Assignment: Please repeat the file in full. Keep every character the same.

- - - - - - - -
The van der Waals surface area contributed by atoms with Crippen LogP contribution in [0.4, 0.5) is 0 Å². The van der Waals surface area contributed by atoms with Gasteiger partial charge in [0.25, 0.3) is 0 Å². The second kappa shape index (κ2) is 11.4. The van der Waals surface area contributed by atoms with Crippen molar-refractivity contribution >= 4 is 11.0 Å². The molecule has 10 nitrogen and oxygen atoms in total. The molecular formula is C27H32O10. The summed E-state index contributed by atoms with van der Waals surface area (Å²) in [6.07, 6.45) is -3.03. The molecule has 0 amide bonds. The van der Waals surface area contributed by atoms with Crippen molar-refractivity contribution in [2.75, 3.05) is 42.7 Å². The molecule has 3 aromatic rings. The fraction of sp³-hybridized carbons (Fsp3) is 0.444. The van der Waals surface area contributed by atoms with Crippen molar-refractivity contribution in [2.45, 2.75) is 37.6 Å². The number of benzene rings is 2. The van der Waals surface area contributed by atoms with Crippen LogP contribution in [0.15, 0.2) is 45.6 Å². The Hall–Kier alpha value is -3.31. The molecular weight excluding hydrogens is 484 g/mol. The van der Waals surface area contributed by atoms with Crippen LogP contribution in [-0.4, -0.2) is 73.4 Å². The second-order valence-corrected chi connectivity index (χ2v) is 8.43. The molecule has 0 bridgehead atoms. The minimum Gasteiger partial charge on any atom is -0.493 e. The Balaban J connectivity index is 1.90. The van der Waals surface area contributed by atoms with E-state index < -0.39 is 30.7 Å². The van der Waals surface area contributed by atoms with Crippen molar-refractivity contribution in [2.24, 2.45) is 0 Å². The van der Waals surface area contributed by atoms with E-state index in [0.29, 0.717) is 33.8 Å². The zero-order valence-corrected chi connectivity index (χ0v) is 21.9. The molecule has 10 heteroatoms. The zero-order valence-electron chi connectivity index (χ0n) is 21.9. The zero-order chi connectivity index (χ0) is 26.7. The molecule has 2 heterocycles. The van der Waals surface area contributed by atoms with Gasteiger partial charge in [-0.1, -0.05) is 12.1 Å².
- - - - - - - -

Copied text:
The van der Waals surface area contributed by atoms with Crippen LogP contribution in [0.4, 0.5) is 0 Å². The van der Waals surface area contributed by atoms with Gasteiger partial charge in [0.25, 0.3) is 0 Å². The second kappa shape index (κ2) is 11.4. The van der Waals surface area contributed by atoms with Crippen molar-refractivity contribution >= 4 is 11.0 Å². The molecule has 10 nitrogen and oxygen atoms in total. The molecular formula is C27H32O10. The summed E-state index contributed by atoms with van der Waals surface area (Å²) in [6.07, 6.45) is -3.03. The molecule has 0 amide bonds. The van der Waals surface area contributed by atoms with Crippen molar-refractivity contribution in [2.75, 3.05) is 42.7 Å². The molecule has 3 aromatic rings. The fraction of sp³-hybridized carbons (Fsp3) is 0.444. The van der Waals surface area contributed by atoms with Crippen molar-refractivity contribution in [2.45, 2.75) is 37.6 Å². The number of benzene rings is 2. The van der Waals surface area contributed by atoms with Crippen LogP contribution in [0.15, 0.2) is 45.6 Å². The Hall–Kier alpha value is -3.31. The molecular weight excluding hydrogens is 484 g/mol. The van der Waals surface area contributed by atoms with Crippen LogP contribution in [-0.4, -0.2) is 73.4 Å². The second-order valence-corrected chi connectivity index (χ2v) is 8.43. The molecule has 0 bridgehead atoms. The minimum Gasteiger partial charge on any atom is -0.493 e. The Balaban J connectivity index is 1.90. The van der Waals surface area contributed by atoms with E-state index < -0.39 is 30.7 Å². The van der Waals surface area contributed by atoms with Crippen molar-refractivity contribution in [2.24, 2.45) is 0 Å². The van der Waals surface area contributed by atoms with E-state index in [0.29, 0.717) is 33.8 Å². The zero-order valence-corrected chi connectivity index (χ0v) is 21.9. The molecule has 10 heteroatoms. The zero-order valence-electron chi connectivity index (χ0n) is 21.9. The zero-order chi connectivity index (χ0) is 26.7. The molecule has 2 heterocycles. The van der Waals surface area contributed by atoms with Gasteiger partial charge in [-0.1, -0.05) is 12.1 Å².